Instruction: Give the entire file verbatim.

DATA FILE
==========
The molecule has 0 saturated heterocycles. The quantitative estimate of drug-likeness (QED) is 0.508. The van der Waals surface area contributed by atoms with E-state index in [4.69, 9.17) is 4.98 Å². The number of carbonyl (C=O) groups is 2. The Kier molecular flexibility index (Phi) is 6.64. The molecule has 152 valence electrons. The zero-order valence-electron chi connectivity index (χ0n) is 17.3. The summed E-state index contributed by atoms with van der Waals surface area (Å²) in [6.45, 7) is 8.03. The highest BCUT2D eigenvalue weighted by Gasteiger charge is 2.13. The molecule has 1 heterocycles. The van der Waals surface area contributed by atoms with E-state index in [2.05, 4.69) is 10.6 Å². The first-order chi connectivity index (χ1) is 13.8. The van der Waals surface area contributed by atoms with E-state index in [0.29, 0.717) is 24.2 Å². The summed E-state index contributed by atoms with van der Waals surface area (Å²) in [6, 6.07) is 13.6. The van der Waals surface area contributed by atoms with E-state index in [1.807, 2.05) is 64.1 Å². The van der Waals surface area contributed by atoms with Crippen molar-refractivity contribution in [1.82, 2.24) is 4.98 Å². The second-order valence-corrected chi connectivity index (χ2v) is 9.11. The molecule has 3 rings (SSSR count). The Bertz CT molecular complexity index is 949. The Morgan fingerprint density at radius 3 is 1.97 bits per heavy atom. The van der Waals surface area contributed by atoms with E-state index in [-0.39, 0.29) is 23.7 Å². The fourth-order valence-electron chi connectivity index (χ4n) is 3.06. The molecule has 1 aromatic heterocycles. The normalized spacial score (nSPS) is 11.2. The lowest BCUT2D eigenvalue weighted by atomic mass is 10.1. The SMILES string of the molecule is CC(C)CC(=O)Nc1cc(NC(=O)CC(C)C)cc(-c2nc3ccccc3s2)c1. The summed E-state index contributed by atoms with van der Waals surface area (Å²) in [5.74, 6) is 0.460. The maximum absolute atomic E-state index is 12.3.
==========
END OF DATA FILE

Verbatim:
The molecule has 0 saturated heterocycles. The quantitative estimate of drug-likeness (QED) is 0.508. The van der Waals surface area contributed by atoms with E-state index in [4.69, 9.17) is 4.98 Å². The number of carbonyl (C=O) groups is 2. The Kier molecular flexibility index (Phi) is 6.64. The molecule has 152 valence electrons. The zero-order valence-electron chi connectivity index (χ0n) is 17.3. The summed E-state index contributed by atoms with van der Waals surface area (Å²) in [6.45, 7) is 8.03. The highest BCUT2D eigenvalue weighted by Gasteiger charge is 2.13. The molecule has 1 heterocycles. The van der Waals surface area contributed by atoms with E-state index in [2.05, 4.69) is 10.6 Å². The first-order chi connectivity index (χ1) is 13.8. The van der Waals surface area contributed by atoms with E-state index in [0.29, 0.717) is 24.2 Å². The summed E-state index contributed by atoms with van der Waals surface area (Å²) in [6, 6.07) is 13.6. The van der Waals surface area contributed by atoms with E-state index in [1.807, 2.05) is 64.1 Å². The van der Waals surface area contributed by atoms with Crippen molar-refractivity contribution in [1.82, 2.24) is 4.98 Å². The second-order valence-corrected chi connectivity index (χ2v) is 9.11. The molecule has 3 rings (SSSR count). The Bertz CT molecular complexity index is 949. The Morgan fingerprint density at radius 3 is 1.97 bits per heavy atom. The van der Waals surface area contributed by atoms with E-state index in [-0.39, 0.29) is 23.7 Å². The fourth-order valence-electron chi connectivity index (χ4n) is 3.06. The molecule has 1 aromatic heterocycles. The normalized spacial score (nSPS) is 11.2. The lowest BCUT2D eigenvalue weighted by atomic mass is 10.1. The SMILES string of the molecule is CC(C)CC(=O)Nc1cc(NC(=O)CC(C)C)cc(-c2nc3ccccc3s2)c1. The summed E-state index contributed by atoms with van der Waals surface area (Å²) in [5.74, 6) is 0.460. The maximum absolute atomic E-state index is 12.3.